Of course, she hadn’t met them all, having been in Marietta only twentyfive hours. But I have lived here the same number of years. And our opinions agreed exactly. Explaining what he meant by “agreeing exactly,” Keeler said: I know what was done to Leo M. Frank, in that oak grove, the morning of August 17. It is said that men of Cobb County did it. I do not know about that. But I do know what was done that morning. Also I know what the people of Marietta did for me and my family when I lay near death from pneumonia last spring. And then you see, I have lived among these people for twenty-five years. And I know they are good people. One of the “young members” Keeler referred to was his son, George Keeler. George Keeler related to me the events that occurred. He told me: “My father, the late O. B. Keeler, was on the staff of the Atlanta Georgian in 1913 and reported every session of the Frank trial for that newspaper, and he said many times there was never any doubt in his mind as to Frank’s guilt. He said the defense did everything it could to lay the blame on the Negro janitor, Jim Conley. “He said, ‘Conley, an illiterate Negro, could not possibley have made up the complicated story he told of Frank’s sexual adventures, a story the defense lawyers could not shake after days of hammering on him.’ And, my father pointed out, Frank had the best lawyers in the state that money could buy.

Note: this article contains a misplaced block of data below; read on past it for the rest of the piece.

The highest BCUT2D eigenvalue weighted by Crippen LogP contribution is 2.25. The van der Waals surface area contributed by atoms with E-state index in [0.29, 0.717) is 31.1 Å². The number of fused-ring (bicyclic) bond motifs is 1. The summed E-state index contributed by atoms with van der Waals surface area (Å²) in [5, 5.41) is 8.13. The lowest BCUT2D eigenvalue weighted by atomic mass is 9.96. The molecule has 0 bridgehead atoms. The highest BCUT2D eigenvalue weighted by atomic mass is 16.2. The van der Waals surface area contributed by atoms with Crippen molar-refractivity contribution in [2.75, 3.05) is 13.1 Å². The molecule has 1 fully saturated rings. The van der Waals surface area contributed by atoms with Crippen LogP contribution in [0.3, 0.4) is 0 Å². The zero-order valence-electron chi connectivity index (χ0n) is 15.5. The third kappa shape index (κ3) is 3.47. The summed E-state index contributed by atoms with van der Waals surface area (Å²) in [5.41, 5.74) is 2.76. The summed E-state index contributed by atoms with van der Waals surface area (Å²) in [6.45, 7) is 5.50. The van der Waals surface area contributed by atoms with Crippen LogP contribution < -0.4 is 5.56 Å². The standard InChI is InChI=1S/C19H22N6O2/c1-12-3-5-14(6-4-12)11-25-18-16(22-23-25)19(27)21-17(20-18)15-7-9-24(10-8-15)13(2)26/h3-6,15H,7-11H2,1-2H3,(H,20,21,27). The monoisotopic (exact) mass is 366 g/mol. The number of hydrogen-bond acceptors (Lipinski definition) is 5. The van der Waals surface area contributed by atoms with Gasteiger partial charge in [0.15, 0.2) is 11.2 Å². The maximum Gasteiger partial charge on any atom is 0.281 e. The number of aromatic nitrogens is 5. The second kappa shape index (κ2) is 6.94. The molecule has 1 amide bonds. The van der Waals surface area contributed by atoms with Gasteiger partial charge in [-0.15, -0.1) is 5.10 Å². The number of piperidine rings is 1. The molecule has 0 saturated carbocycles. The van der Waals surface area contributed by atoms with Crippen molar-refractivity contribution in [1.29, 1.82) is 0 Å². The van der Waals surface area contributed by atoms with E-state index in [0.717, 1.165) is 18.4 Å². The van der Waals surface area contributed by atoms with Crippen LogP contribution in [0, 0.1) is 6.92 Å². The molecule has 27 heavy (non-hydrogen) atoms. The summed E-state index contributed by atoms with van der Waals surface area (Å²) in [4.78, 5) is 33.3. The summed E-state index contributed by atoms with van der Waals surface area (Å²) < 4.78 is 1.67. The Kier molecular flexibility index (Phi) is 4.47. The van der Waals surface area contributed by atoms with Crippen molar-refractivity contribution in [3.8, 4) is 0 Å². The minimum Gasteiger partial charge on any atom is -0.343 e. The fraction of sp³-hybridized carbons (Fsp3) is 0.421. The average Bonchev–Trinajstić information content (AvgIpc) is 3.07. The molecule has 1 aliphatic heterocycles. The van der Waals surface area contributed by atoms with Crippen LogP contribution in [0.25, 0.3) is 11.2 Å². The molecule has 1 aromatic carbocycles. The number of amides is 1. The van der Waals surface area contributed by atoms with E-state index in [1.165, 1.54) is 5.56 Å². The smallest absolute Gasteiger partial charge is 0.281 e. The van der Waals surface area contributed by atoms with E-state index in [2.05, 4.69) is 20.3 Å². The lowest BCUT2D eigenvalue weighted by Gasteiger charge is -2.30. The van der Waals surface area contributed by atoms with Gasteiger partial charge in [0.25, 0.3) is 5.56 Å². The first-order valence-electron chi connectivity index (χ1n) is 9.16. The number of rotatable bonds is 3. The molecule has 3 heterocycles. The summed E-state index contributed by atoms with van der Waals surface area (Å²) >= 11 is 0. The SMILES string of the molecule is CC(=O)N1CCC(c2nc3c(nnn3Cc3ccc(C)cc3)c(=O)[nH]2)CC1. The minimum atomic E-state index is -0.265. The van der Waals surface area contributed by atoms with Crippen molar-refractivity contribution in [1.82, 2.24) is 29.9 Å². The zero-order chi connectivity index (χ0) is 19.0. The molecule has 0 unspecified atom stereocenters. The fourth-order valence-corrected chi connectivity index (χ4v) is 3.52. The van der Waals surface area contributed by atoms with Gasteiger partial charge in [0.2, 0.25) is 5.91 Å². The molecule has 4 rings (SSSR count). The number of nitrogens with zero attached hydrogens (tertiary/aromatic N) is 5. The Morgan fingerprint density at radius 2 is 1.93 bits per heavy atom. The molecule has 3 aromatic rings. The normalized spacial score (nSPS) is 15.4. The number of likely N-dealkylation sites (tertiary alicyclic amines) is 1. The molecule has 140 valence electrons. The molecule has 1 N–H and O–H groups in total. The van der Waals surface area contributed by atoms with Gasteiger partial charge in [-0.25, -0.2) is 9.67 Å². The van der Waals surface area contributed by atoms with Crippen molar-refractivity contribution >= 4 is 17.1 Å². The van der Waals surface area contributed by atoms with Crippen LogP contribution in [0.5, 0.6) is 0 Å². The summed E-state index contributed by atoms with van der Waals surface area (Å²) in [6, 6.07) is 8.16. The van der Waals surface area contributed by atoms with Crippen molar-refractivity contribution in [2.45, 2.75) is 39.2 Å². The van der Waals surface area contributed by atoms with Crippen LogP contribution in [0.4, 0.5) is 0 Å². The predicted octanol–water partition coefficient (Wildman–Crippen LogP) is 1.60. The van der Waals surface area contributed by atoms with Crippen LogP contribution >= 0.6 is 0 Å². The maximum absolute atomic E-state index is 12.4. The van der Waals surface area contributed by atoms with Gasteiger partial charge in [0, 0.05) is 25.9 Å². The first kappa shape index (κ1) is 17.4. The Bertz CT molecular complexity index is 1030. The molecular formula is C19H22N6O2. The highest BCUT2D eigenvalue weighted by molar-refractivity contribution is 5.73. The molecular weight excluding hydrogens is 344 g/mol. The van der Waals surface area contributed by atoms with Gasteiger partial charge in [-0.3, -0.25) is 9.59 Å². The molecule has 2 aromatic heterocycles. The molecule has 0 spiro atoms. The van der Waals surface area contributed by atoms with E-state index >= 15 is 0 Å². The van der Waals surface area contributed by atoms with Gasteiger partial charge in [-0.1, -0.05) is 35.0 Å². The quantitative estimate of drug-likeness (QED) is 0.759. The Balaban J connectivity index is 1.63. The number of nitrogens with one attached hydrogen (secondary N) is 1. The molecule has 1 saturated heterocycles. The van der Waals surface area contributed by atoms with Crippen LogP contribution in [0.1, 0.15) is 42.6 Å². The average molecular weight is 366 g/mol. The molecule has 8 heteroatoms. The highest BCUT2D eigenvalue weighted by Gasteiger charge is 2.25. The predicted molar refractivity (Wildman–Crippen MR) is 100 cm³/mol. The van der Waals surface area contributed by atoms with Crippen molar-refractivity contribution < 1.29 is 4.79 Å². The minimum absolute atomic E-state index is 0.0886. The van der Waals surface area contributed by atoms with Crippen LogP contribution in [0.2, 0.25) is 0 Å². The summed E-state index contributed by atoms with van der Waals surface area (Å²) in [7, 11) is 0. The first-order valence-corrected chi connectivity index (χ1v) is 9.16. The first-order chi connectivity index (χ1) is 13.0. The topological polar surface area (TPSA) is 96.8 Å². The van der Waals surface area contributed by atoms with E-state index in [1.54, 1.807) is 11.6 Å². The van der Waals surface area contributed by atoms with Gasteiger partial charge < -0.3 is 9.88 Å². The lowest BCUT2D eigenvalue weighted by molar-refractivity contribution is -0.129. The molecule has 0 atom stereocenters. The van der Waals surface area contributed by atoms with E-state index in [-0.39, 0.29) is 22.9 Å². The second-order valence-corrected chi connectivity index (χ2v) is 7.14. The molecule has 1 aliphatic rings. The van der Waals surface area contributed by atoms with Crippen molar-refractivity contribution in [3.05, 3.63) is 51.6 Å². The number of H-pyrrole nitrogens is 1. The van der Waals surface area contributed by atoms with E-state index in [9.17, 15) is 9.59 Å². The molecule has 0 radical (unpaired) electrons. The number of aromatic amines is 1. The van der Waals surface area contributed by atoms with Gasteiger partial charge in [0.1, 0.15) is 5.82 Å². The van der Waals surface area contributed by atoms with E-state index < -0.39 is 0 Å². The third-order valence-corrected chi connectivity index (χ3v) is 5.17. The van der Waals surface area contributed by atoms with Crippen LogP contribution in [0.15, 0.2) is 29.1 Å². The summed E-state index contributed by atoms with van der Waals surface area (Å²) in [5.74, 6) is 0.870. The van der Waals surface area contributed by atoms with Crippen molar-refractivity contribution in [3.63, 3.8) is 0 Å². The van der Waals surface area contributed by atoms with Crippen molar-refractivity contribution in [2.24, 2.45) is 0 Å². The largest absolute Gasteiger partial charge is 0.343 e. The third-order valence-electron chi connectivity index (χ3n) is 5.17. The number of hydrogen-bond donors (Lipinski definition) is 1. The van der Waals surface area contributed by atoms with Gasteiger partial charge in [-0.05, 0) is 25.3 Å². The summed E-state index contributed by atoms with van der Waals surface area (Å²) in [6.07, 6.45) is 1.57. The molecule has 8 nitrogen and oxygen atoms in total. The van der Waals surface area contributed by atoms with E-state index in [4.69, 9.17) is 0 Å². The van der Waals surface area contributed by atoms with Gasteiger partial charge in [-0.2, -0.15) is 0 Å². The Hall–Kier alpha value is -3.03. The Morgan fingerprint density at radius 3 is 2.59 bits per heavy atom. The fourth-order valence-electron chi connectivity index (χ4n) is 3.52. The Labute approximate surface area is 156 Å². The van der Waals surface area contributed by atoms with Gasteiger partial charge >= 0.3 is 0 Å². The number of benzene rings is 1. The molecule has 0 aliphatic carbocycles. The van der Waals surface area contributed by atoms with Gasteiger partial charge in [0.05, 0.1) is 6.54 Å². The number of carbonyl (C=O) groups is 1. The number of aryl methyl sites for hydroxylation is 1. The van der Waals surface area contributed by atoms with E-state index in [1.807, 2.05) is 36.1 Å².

“Two years later, and well into the night of August 16, 1915, a telephone call from the Georgian informed my father the paper had received a report that a group of men was headed for the State Prison at Milledgeville with the intention of seizing Frank and taking him to Marietta and there to hang him over the grave of Mary Phagan. My father was instructed to go to the cemetery and await developments. “My father went to the cemetery, and when nothing happened by dawn, he proceeded to the Cobb County Courthouse on the City Square. Shortly after my father arrived at the Courthouse, a farmer came in and said, ‘There’s a bunch of men at Frey’s Gin and they’re up to something.’ This was early morning of August 17, 1915. “The next evening, about dusk, a stranger appeared at the Keeler home on Polk Street and handed my father an envelope. The envelope contained a typewritten note and a wedding ring. The note said the ring was Frank’s, and requested my father to deliver the ring to his wife. “The next day, August 19, 1915, my father delivered the ring to Mrs. Frank and wrote the account of how the ring had come into his possession and what he had done with it—in a story that was published that day in the Georgian under an eight-column banner headline on page one.